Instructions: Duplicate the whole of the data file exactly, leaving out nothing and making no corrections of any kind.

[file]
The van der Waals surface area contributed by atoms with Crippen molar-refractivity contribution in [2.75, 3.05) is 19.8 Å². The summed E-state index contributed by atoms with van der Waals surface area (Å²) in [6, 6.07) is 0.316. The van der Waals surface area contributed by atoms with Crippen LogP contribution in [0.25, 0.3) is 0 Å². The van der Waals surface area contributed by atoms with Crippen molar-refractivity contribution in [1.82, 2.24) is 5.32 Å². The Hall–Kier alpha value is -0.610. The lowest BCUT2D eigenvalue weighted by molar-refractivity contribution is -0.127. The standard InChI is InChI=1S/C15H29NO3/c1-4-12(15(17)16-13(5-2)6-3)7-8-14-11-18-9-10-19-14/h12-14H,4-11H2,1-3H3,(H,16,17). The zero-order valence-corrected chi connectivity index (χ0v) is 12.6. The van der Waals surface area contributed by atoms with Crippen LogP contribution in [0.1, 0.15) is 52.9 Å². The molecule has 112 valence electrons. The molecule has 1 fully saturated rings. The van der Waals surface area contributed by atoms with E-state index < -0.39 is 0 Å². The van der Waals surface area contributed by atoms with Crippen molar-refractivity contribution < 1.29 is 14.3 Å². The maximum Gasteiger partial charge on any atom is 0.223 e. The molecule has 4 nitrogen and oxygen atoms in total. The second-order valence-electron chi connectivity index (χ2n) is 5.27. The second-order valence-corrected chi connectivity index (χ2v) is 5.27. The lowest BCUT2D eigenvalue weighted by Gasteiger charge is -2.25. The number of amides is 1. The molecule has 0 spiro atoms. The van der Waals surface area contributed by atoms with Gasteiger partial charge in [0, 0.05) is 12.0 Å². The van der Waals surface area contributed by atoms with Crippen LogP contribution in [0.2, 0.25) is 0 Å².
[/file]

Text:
The van der Waals surface area contributed by atoms with Crippen molar-refractivity contribution in [2.75, 3.05) is 19.8 Å². The summed E-state index contributed by atoms with van der Waals surface area (Å²) in [6, 6.07) is 0.316. The van der Waals surface area contributed by atoms with Crippen LogP contribution in [0.25, 0.3) is 0 Å². The van der Waals surface area contributed by atoms with Crippen molar-refractivity contribution in [1.82, 2.24) is 5.32 Å². The Hall–Kier alpha value is -0.610. The lowest BCUT2D eigenvalue weighted by molar-refractivity contribution is -0.127. The standard InChI is InChI=1S/C15H29NO3/c1-4-12(15(17)16-13(5-2)6-3)7-8-14-11-18-9-10-19-14/h12-14H,4-11H2,1-3H3,(H,16,17). The zero-order valence-corrected chi connectivity index (χ0v) is 12.6. The van der Waals surface area contributed by atoms with Crippen LogP contribution in [0.1, 0.15) is 52.9 Å². The molecule has 112 valence electrons. The molecule has 1 fully saturated rings. The van der Waals surface area contributed by atoms with E-state index < -0.39 is 0 Å². The van der Waals surface area contributed by atoms with Crippen molar-refractivity contribution < 1.29 is 14.3 Å². The maximum Gasteiger partial charge on any atom is 0.223 e. The molecule has 4 nitrogen and oxygen atoms in total. The second-order valence-electron chi connectivity index (χ2n) is 5.27. The second-order valence-corrected chi connectivity index (χ2v) is 5.27. The lowest BCUT2D eigenvalue weighted by Gasteiger charge is -2.25. The number of amides is 1. The molecule has 0 spiro atoms. The van der Waals surface area contributed by atoms with Gasteiger partial charge in [0, 0.05) is 12.0 Å². The van der Waals surface area contributed by atoms with Crippen LogP contribution in [0.2, 0.25) is 0 Å².